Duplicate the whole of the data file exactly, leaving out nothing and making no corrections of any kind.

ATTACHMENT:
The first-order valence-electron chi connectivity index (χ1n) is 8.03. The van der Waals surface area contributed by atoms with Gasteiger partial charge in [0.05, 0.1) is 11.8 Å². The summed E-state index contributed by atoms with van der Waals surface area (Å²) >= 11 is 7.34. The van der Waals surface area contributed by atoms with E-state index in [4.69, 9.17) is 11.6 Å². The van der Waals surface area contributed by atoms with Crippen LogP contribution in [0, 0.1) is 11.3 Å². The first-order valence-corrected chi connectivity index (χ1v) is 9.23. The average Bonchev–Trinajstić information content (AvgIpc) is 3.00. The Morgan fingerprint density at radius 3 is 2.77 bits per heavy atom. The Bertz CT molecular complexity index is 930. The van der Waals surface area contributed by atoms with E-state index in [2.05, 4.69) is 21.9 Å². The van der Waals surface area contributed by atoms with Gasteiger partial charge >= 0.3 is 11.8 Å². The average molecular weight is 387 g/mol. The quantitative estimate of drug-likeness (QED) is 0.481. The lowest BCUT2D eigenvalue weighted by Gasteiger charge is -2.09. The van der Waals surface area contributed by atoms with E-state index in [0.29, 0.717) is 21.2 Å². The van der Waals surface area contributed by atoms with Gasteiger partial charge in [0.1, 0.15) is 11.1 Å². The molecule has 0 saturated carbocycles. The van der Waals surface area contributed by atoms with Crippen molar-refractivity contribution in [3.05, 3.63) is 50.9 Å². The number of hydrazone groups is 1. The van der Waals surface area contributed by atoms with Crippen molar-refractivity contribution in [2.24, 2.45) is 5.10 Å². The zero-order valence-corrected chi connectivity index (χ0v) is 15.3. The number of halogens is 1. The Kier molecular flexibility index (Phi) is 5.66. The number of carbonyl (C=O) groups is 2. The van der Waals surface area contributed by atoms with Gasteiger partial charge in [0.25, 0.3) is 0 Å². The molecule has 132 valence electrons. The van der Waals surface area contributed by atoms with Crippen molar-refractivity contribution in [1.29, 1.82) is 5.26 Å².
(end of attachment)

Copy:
The first-order valence-electron chi connectivity index (χ1n) is 8.03. The van der Waals surface area contributed by atoms with Gasteiger partial charge in [0.05, 0.1) is 11.8 Å². The summed E-state index contributed by atoms with van der Waals surface area (Å²) >= 11 is 7.34. The van der Waals surface area contributed by atoms with E-state index in [4.69, 9.17) is 11.6 Å². The van der Waals surface area contributed by atoms with Crippen LogP contribution in [0, 0.1) is 11.3 Å². The first-order valence-corrected chi connectivity index (χ1v) is 9.23. The average Bonchev–Trinajstić information content (AvgIpc) is 3.00. The Morgan fingerprint density at radius 3 is 2.77 bits per heavy atom. The Bertz CT molecular complexity index is 930. The van der Waals surface area contributed by atoms with E-state index in [2.05, 4.69) is 21.9 Å². The van der Waals surface area contributed by atoms with Gasteiger partial charge >= 0.3 is 11.8 Å². The average molecular weight is 387 g/mol. The quantitative estimate of drug-likeness (QED) is 0.481. The lowest BCUT2D eigenvalue weighted by Gasteiger charge is -2.09. The van der Waals surface area contributed by atoms with E-state index in [0.29, 0.717) is 21.2 Å². The van der Waals surface area contributed by atoms with Gasteiger partial charge in [0.1, 0.15) is 11.1 Å². The molecule has 0 saturated carbocycles. The van der Waals surface area contributed by atoms with Crippen molar-refractivity contribution in [3.05, 3.63) is 50.9 Å². The number of hydrazone groups is 1. The van der Waals surface area contributed by atoms with Crippen molar-refractivity contribution in [2.24, 2.45) is 5.10 Å². The zero-order valence-corrected chi connectivity index (χ0v) is 15.3. The number of halogens is 1. The Kier molecular flexibility index (Phi) is 5.66. The number of carbonyl (C=O) groups is 2. The van der Waals surface area contributed by atoms with Gasteiger partial charge in [0.25, 0.3) is 0 Å². The molecule has 132 valence electrons. The van der Waals surface area contributed by atoms with Crippen molar-refractivity contribution in [1.29, 1.82) is 5.26 Å².